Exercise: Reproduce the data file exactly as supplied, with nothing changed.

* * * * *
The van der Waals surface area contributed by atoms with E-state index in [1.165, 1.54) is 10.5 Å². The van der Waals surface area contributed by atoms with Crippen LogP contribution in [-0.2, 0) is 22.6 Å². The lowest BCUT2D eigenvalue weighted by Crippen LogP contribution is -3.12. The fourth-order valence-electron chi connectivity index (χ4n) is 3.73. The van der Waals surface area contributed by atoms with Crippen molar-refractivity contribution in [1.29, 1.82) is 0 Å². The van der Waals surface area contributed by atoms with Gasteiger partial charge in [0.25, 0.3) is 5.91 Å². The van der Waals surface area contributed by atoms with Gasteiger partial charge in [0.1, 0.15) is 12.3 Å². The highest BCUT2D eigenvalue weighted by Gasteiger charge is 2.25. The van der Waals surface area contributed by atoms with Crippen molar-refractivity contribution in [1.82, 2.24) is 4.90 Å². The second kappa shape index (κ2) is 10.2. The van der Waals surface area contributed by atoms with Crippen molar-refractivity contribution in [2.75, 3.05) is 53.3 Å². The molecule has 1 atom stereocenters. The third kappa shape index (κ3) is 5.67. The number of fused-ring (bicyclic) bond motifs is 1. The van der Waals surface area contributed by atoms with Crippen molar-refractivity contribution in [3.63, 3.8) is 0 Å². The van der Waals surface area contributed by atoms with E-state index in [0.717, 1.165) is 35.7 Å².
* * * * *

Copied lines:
The van der Waals surface area contributed by atoms with E-state index in [1.165, 1.54) is 10.5 Å². The van der Waals surface area contributed by atoms with Crippen LogP contribution in [-0.2, 0) is 22.6 Å². The lowest BCUT2D eigenvalue weighted by Crippen LogP contribution is -3.12. The fourth-order valence-electron chi connectivity index (χ4n) is 3.73. The van der Waals surface area contributed by atoms with Crippen molar-refractivity contribution in [1.29, 1.82) is 0 Å². The van der Waals surface area contributed by atoms with Gasteiger partial charge in [0.25, 0.3) is 5.91 Å². The van der Waals surface area contributed by atoms with Gasteiger partial charge in [0.1, 0.15) is 12.3 Å². The highest BCUT2D eigenvalue weighted by Gasteiger charge is 2.25. The van der Waals surface area contributed by atoms with Crippen molar-refractivity contribution in [1.82, 2.24) is 4.90 Å². The second kappa shape index (κ2) is 10.2. The van der Waals surface area contributed by atoms with Crippen molar-refractivity contribution in [2.75, 3.05) is 53.3 Å². The molecule has 1 atom stereocenters. The third kappa shape index (κ3) is 5.67. The number of fused-ring (bicyclic) bond motifs is 1. The van der Waals surface area contributed by atoms with Crippen molar-refractivity contribution in [3.63, 3.8) is 0 Å². The van der Waals surface area contributed by atoms with E-state index in [0.717, 1.165) is 35.7 Å².